Topological theta term and topological quantum field theory

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It is well known that the theta term

$\int d^4x\frac{\theta}{4\pi}Tr[F\wedge F]=\int d^4x\frac{\theta}{4\pi}\epsilon_{\mu\nu\sigma\lambda}Tr[F^{\mu\nu}F^{\sigma\lambda}]$

is a topological term, since the integral is the instanton number on a 4-d manifold (mathematically, the integral is the 2nd Chern character).

Besides, it is definitely metric independent. As far as I know, metric independence is at least a necessary condition for a theory to be a topological quantum field theory (TQFT). For example, Chern-Simons and B-F are metric independent.

So, now, the questions come:

1. Is metric independence a sufficient condition for a theory to be a TQFT?

2. Does the theta term above give rise to a TQFT?

My guess is that both answers are negative, but I am not sure. I checked out some reference and found the mathematical definition of a TQFT, it has to satisfy the Atiyah-Segal axioms (see [1] or [2]). But I do not know how to prove whether or not the theta term gives a TQFT, because category is too abstract to me. Could someone give help?

This post imported from StackExchange Physics at 2015-04-02 13:06 (UTC), posted by SE-user Blue

edited Apr 13, 2015
A "term" is not a QFT. You want to know whether the action here defines a TQFT, but you need to define/find out the spaces of states you are looking at on the manifold in order to see whether this is a TQFT, since the TQFT axioms are formulated mostly in terms of the finite-dimensional spaces of states. So, what is the space of state you would associate to a spatial slice of a theory with that action?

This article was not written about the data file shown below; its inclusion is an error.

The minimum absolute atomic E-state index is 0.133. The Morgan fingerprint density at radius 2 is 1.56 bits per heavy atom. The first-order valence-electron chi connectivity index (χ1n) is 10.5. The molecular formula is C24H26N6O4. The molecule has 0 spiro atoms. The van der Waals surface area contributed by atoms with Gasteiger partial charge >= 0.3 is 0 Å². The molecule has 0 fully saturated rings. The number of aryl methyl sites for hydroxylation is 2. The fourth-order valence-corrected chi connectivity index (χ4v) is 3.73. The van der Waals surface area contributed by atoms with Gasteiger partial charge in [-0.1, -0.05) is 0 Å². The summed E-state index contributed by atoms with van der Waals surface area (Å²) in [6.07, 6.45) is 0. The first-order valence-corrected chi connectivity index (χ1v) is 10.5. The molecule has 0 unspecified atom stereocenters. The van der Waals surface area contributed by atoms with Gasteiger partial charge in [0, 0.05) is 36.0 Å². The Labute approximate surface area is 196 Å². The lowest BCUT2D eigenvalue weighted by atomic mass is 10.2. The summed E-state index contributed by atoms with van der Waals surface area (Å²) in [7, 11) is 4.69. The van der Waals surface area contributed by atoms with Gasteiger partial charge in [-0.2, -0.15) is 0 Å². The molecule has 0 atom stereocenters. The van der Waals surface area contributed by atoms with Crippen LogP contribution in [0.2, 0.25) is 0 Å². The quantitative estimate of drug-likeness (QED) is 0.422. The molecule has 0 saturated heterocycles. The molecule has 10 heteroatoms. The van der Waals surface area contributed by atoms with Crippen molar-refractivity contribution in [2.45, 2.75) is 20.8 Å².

This post imported from StackExchange Physics at 2015-04-02 13:06 (UTC), posted by SE-user ACuriousMind
As @ACuriousMind has pointed out, you need to figure out the space of states on a spatial manifold. One way to proceed is the following: first, find the classical phase space by solving equations of motion. Then do canonical quantization. For Chern-Simons theory or BF theory, the equation of motion sets the field strength to zero (in the absence of sources), so there are only flat connections (up to gauge transformations). However, $F\wedge F$ term does not have any effect on the equation of motion on a closed manifold. So this is already a sign that it is not a TQFT.

This post imported from StackExchange Physics at 2015-04-02 13:06 (UTC), posted by SE-user Meng Cheng
Hi, @MengCheng and AcuriousMind, Thank you for your answer. Right, $F\wedge F$ term has trivial eom so it is not a TFT. Another question is: Is the following TFT, $l=\psi d\psi\wedge d\psi\wedge d\psi$, where $\psi$ are grass-man fields on 3-manifold and the theory has non-zero eom. Since all TFT I know are bosonic, and are gauge theories, it will be surprising to have a fermionic, non-gauge TFT.

This post imported from StackExchange Physics at 2015-04-02 13:06 (UTC), posted by SE-user Blue
@ACuriousMind thank you for answer and the same question as above.

This post imported from StackExchange Physics at 2015-04-02 13:06 (UTC), posted by SE-user Blue
@Blue You can write many non-gauge topological terms, but it does not mean they are TQFT. The reason that usually one needs gauge theories is because gauge theories naturally have non-local observables, like Wilson loops and higher-dimensional generalizations. Otherwise, like in your theory, one can easily write down many local observables (e.g. $\psi d\psi$), unless your EOF sets all these to zero, but I doubt that is the case.

This post imported from StackExchange Physics at 2015-04-02 13:06 (UTC), posted by SE-user Meng Cheng